Time to grasp the funding nettle when it comes to Irish third level education

When weighed up against other options, proposed loan system appears prudent, equitable and based on sound evidence

 

In an ideal world, third-level education would be free for everyone. Colleges would have the funding they need to compete with third-level institutions in other countries. The gap in education outcomes across the social divide would narrow. The output of highly qualified graduates would help create jobs, raise living standards and give Ireland an edge in the global market.

However, we don’t live in an ideal world. When the rainbow coalition introduced “free fees” 20 years ago, it envisaged achieving many of these aims. But the harsh reality is they have not been realised.

The student contribution fee has leapt from £150 (€190) to some €3,000 a year. There has been no significant narrowing in the participation gap between haves and have-nots. Seven years of spending cuts, rising student numbers and falling numbers of academic staff, means the sector is under acute pressure.

This is the backdrop against which an expert group on the future funding of third-level education is finalising a report to Government. A draft of the document makes the case for sweeping reforms to create the kind of high quality third-level education system the State requires. They include an income-contingent loan system for students, combined with greater maintenance support for those from low-income backgrounds and extra funding from the State and employers.

Under this system, higher education would be free at the point of access for students. Loan repayments for tuition fees would be triggered only when a graduate starts earning more than a minimum income level.

Those who earn below a certain amount would pay back nothing until they earn above a set amount. More generous maintenance grants and a means-test which takes account of capital assets are also proposed.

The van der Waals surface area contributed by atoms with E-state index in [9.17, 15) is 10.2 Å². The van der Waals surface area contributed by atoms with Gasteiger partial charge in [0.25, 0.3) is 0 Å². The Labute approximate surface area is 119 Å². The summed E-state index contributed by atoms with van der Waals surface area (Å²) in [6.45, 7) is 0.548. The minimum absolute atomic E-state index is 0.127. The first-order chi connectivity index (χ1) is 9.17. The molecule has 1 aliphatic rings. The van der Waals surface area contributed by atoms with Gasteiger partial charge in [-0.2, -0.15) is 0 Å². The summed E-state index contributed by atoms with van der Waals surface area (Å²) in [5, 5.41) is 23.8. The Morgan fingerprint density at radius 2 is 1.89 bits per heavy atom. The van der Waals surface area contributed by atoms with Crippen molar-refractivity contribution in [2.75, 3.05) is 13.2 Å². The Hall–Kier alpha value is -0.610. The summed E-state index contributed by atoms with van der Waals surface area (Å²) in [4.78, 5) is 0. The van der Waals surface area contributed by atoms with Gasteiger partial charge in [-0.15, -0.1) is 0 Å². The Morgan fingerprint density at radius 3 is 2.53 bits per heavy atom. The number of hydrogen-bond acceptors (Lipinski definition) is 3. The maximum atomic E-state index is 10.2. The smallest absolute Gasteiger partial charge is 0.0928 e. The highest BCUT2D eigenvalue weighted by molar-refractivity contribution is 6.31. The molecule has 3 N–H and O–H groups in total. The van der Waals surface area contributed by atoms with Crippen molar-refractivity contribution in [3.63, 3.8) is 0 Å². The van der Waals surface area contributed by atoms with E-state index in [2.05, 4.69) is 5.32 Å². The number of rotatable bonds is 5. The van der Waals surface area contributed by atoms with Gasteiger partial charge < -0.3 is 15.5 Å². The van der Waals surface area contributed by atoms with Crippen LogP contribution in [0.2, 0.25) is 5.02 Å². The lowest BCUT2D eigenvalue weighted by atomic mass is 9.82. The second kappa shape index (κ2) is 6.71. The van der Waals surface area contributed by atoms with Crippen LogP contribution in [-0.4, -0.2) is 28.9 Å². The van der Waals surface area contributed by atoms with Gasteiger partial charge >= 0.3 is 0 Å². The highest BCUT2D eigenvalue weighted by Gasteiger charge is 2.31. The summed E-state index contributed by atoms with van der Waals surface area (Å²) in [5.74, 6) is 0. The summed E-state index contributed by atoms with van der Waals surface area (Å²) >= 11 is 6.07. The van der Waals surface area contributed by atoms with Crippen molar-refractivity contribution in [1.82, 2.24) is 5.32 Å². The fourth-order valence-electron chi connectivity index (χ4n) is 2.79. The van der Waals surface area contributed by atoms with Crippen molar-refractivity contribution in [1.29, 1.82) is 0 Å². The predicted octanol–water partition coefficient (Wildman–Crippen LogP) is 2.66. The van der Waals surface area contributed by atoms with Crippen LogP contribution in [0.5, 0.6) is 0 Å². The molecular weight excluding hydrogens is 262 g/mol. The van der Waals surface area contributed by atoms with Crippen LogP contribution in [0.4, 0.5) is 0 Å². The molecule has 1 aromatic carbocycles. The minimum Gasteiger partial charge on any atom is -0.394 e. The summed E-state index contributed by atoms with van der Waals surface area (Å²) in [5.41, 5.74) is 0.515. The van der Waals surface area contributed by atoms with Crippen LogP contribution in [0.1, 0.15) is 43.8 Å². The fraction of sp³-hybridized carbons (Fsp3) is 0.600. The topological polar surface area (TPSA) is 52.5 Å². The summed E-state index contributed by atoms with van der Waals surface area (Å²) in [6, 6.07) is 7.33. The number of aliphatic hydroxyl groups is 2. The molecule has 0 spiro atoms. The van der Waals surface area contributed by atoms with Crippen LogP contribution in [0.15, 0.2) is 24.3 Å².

The proposals – though still at an early stage – are unlikely to be popular with students and some political parties. But, when weighed up against other options, they appear prudent, equitable and based on sound evidence. It is appropriate that those who benefit most from higher education – students, the State and employers – should contribute in some form to the cost.

There are a number of crucial caveats, however. Sustained government investment will be crucial to ensure tuition fees are kept at affordable levels for students. A fair and generous maintenance grant system is vital to ensure low income students are not unfairly disadvantaged. Rigorous regulation will be needed to prevent colleges from hiking fees.

Ireland’s creaking system of third level funding is increasingly unfit for purpose. The status quo, according to Peter Cassells, chairman of the expert group, is unsustainable. If Ireland as a society, a State and an economy aspires to a quality third-level education, it needs urgently to grasp the nettle of how to fund it. Doing nothing is not an option.

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